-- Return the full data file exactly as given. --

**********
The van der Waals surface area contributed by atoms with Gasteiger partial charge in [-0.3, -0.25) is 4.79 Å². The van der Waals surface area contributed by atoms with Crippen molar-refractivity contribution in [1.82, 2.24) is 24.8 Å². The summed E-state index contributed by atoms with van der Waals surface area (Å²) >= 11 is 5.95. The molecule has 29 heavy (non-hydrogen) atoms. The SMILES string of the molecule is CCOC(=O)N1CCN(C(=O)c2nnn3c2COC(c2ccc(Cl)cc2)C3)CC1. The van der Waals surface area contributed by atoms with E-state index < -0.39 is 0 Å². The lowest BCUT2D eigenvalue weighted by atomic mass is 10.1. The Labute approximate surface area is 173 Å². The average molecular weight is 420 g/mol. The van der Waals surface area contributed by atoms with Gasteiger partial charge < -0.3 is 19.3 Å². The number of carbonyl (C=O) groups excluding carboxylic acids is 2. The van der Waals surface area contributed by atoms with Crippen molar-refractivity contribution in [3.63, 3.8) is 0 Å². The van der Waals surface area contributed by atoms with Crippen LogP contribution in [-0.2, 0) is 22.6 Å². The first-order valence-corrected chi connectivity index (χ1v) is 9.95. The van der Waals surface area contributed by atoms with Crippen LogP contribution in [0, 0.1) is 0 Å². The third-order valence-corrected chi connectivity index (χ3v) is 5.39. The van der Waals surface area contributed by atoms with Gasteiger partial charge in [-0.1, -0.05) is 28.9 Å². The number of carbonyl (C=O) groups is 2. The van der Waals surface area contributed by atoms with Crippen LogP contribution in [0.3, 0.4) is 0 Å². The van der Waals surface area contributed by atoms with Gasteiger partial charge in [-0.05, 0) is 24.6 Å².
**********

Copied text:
The van der Waals surface area contributed by atoms with Gasteiger partial charge in [-0.3, -0.25) is 4.79 Å². The van der Waals surface area contributed by atoms with Crippen molar-refractivity contribution in [1.82, 2.24) is 24.8 Å². The summed E-state index contributed by atoms with van der Waals surface area (Å²) >= 11 is 5.95. The molecule has 29 heavy (non-hydrogen) atoms. The SMILES string of the molecule is CCOC(=O)N1CCN(C(=O)c2nnn3c2COC(c2ccc(Cl)cc2)C3)CC1. The van der Waals surface area contributed by atoms with E-state index < -0.39 is 0 Å². The lowest BCUT2D eigenvalue weighted by atomic mass is 10.1. The Labute approximate surface area is 173 Å². The average molecular weight is 420 g/mol. The van der Waals surface area contributed by atoms with Gasteiger partial charge < -0.3 is 19.3 Å². The number of carbonyl (C=O) groups excluding carboxylic acids is 2. The van der Waals surface area contributed by atoms with Crippen molar-refractivity contribution in [3.63, 3.8) is 0 Å². The van der Waals surface area contributed by atoms with Crippen LogP contribution in [-0.2, 0) is 22.6 Å². The first-order valence-corrected chi connectivity index (χ1v) is 9.95. The van der Waals surface area contributed by atoms with Crippen LogP contribution in [0, 0.1) is 0 Å². The third-order valence-corrected chi connectivity index (χ3v) is 5.39. The van der Waals surface area contributed by atoms with Gasteiger partial charge in [-0.1, -0.05) is 28.9 Å². The number of carbonyl (C=O) groups is 2. The van der Waals surface area contributed by atoms with Crippen LogP contribution in [0.3, 0.4) is 0 Å². The van der Waals surface area contributed by atoms with Gasteiger partial charge in [-0.05, 0) is 24.6 Å².